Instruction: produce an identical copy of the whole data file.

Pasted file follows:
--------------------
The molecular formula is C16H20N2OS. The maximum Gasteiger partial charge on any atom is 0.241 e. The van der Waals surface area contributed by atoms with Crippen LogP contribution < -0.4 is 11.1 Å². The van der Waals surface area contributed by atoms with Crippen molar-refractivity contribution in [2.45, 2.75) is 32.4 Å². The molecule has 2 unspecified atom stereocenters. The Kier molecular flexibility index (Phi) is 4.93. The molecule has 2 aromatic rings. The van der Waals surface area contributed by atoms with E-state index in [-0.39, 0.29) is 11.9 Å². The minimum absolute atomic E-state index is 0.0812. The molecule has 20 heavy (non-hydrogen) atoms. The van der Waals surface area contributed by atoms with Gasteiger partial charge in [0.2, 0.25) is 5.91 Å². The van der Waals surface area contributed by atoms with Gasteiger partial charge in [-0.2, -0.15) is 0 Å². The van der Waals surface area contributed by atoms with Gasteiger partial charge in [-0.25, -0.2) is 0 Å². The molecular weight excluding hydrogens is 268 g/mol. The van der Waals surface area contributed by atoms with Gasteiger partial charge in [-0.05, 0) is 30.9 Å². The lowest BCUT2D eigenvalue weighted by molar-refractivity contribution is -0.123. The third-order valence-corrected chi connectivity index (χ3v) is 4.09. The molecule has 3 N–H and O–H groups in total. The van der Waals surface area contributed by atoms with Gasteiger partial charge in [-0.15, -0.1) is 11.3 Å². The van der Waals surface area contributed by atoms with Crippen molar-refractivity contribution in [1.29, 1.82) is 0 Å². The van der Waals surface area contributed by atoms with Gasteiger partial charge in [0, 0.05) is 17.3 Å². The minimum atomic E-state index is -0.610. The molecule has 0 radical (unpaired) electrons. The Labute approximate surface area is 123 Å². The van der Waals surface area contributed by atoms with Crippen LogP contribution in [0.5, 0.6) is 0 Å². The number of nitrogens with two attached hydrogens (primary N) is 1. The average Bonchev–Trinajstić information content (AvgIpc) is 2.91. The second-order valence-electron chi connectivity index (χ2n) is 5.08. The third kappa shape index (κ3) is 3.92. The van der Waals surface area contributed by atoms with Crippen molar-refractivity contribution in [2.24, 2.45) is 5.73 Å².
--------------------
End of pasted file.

The molecular formula is C16H20N2OS. The maximum Gasteiger partial charge on any atom is 0.241 e. The van der Waals surface area contributed by atoms with Crippen LogP contribution < -0.4 is 11.1 Å². The van der Waals surface area contributed by atoms with Crippen molar-refractivity contribution in [2.45, 2.75) is 32.4 Å². The molecule has 2 unspecified atom stereocenters. The Kier molecular flexibility index (Phi) is 4.93. The molecule has 2 aromatic rings. The van der Waals surface area contributed by atoms with E-state index in [-0.39, 0.29) is 11.9 Å². The minimum absolute atomic E-state index is 0.0812. The molecule has 20 heavy (non-hydrogen) atoms. The van der Waals surface area contributed by atoms with Gasteiger partial charge in [0.2, 0.25) is 5.91 Å². The van der Waals surface area contributed by atoms with Gasteiger partial charge in [-0.2, -0.15) is 0 Å². The van der Waals surface area contributed by atoms with Gasteiger partial charge in [-0.25, -0.2) is 0 Å². The molecular weight excluding hydrogens is 268 g/mol. The van der Waals surface area contributed by atoms with Gasteiger partial charge in [-0.05, 0) is 30.9 Å². The lowest BCUT2D eigenvalue weighted by molar-refractivity contribution is -0.123. The third-order valence-corrected chi connectivity index (χ3v) is 4.09. The molecule has 3 N–H and O–H groups in total. The van der Waals surface area contributed by atoms with Gasteiger partial charge in [-0.15, -0.1) is 11.3 Å². The van der Waals surface area contributed by atoms with Crippen molar-refractivity contribution in [1.29, 1.82) is 0 Å². The van der Waals surface area contributed by atoms with Gasteiger partial charge in [0, 0.05) is 17.3 Å². The minimum atomic E-state index is -0.610. The molecule has 0 radical (unpaired) electrons. The Labute approximate surface area is 123 Å². The van der Waals surface area contributed by atoms with Crippen LogP contribution in [0.5, 0.6) is 0 Å². The number of nitrogens with two attached hydrogens (primary N) is 1. The average Bonchev–Trinajstić information content (AvgIpc) is 2.91. The second-order valence-electron chi connectivity index (χ2n) is 5.08. The third kappa shape index (κ3) is 3.92. The van der Waals surface area contributed by atoms with Crippen molar-refractivity contribution in [2.24, 2.45) is 5.73 Å².